“This town, in the wake of a school shooting (Sept. 20 at Mattoon High School), voted to move forward with eliminating the MFD ambulance system,” MacDonald said. “My own stepchildren were in that building last fall. And if God forbid they would have been injured, it would be my expectation that help be there immediately. One would think that after such a tragedy our city council would take action to increase safety in this city, not take it away.”

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Mattoon Fire Department news (more)

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Medical calls Thursday evening and an accident Friday afternoon resulted in Mattoon emergency personnel calling in ambulances from out of town for help with patient care and transport. This comes after the Mattoon Fire Department’s ambulance service ended July 25 in a move directed by the city council that drew criticism in the community. The council has cited budget concerns for the decision.

“We were short ambulances,” MFD Chief Tony Nichols said Friday. Thursday night, as well, a shortage of ambulances to cover Mattoon was seen, according to Nichols. “CFD had to come over cover for Dunn’s two times. They were both medicals. I don’t know the severity of them,” he said. “They did dispatch our ALS engines out. We were able to respond and start care until CFD arrived and then they took over.”

Greg Jerdan, owner of Mitchell-Jerdan Ambulance Service said finding personnel is not a problem for his service. “This morning for a couple-hour period we were down to one ambulance,” Jerdan said Friday. “We were fully staffed at that time. We are fully staffed and for the next coming two-week period in our staffing time we’re a minimum of two ambulances or three deep. “Today there was a two-hour period when we were down to one rig and on a rare occasion that’s what happens and that’s what did happen — that’s what mutual aid is for.”

Jerdan, said the auto accident occurred during a time when Mitchell-Jerdan was temporarily short staffed.

“We are not on 911 this week,” he said, explaining that this means Dunn’s is first to be called out for a 911 call on Mitchell-Jerdan’s off week, and vice versa. “Every other week is rotated between Dunn’s and us. We were only short-staffed for a period of a few hours under a rare situation (and) something happened beyond our control,” Jerdan said. “This is not a situation that is common. Since the City of Mattoon has gotten out of the ambulance business, I believe the events have been very calm and handled quite properly.”

“If it’s not going to be able to be handled (by two private ambulance services), then we have some options of either requiring a certain number of ambulances every day or opening up a third ambulance service,” City Administrator Kyle Gill said. “I hope this is just a growing pain. The ordinance that we passed does not say how many ambulances they have to run on a daily basis. It’s all on performance. Of course the less ambulances they have available, the performance is going to go down.”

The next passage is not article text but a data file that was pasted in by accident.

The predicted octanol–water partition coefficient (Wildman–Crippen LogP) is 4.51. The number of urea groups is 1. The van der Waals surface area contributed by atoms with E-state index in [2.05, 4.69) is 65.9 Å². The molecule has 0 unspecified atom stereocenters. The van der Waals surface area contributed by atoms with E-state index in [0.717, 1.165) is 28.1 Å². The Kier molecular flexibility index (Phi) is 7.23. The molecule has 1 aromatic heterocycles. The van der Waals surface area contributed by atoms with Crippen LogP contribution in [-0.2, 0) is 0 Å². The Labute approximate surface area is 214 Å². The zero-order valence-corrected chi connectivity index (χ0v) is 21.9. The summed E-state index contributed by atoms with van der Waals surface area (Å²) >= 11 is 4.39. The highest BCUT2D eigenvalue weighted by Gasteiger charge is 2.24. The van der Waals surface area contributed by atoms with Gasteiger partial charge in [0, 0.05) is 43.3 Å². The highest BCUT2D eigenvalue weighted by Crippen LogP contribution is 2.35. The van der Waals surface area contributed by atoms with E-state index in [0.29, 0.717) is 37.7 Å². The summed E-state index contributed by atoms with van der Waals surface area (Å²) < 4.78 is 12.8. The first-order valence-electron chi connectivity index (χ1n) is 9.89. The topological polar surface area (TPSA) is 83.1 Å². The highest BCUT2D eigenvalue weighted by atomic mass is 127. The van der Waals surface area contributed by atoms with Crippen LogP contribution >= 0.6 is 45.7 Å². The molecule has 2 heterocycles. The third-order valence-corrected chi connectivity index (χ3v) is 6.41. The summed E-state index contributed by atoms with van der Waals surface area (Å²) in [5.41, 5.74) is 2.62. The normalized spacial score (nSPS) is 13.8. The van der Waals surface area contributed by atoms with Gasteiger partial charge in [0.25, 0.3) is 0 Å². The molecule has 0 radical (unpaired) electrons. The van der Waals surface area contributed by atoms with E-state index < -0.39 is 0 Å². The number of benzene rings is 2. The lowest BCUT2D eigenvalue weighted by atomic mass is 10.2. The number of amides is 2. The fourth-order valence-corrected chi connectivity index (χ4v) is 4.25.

“Some of the things that happened I’m still looking into,” he said. “The bad car accident … there was three people that needed to be transported so it took three ambulances, that way Charleston had to get pulled over. That’s not what we want to see happen of course. We don’t want that to continue.”

Mattoon emergency services requesting aid from other communities is not unprecedented.”There’s always been times when other agencies would come over even when we had three ambulances,” Gill said. “There are times when everything happens all at once; we just don’t want that to be a common occurrence.

Bart Owen, president of Mattoon Firefighters Local 691, said there is a need for more ambulances than are now running in Mattoon.

thanks Dennis

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Mattoon Fire Department news (more)

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The Mattoon Fire Department’s ambulance service ended at the scheduled time of 7 a.m. Wednesday, and the two private services in Mattoon are now handling all of the local ambulance calls. City officials set the July 25 end date after the Mattoon City Council voted on July 18, 2017 to eliminate the fire department’s ambulance service as a cost-cutting measure.

Firefighters are disappointed that they will no longer be able to provide an ambulance service for Mattoon, however they appreciate that the city has opted to keep the fire department’s advanced life support equipment in operation.

Mattoon firefighters will no longer provide emergency medical transportation, but they will be dispatched to emergency scenes if an ambulance is not immediately available. Firefighters will be able to provide advanced life support care on scene if needed until an ambulance crew arrives to take the patient to the hospital.

Bart Owen, president of Mattoon Firefighters Local 691, said firefighters on Wednesday transferred advanced life support equipment from the department’s three former ambulances to three fire trucks. 

The two private services in operation in Mattoon are Mitchell-Jerdan Ambulance Service and Dunn’s Ambulance. Mitchell-Jerdan, based in Mattoon, has provided an ambulance since 1934. Dunn’s, based in Taylorville, has been operating in Mattoon since 2008. The fire department’s ambulance service started full time in 2011.

The city plans to keep the fire department’s three former ambulances in storage for the time being. The city and the firefighters union are still going through grievance processes regarding the ambulance service elimination and an arbitration process for completing a new contract.

City officials have said that the fire department’s ambulance service lost money and duplicated the work of private providers. The firefighters union countered that the department’s service generated needed revenue for the city and provided essential ambulance coverage for Mattoon.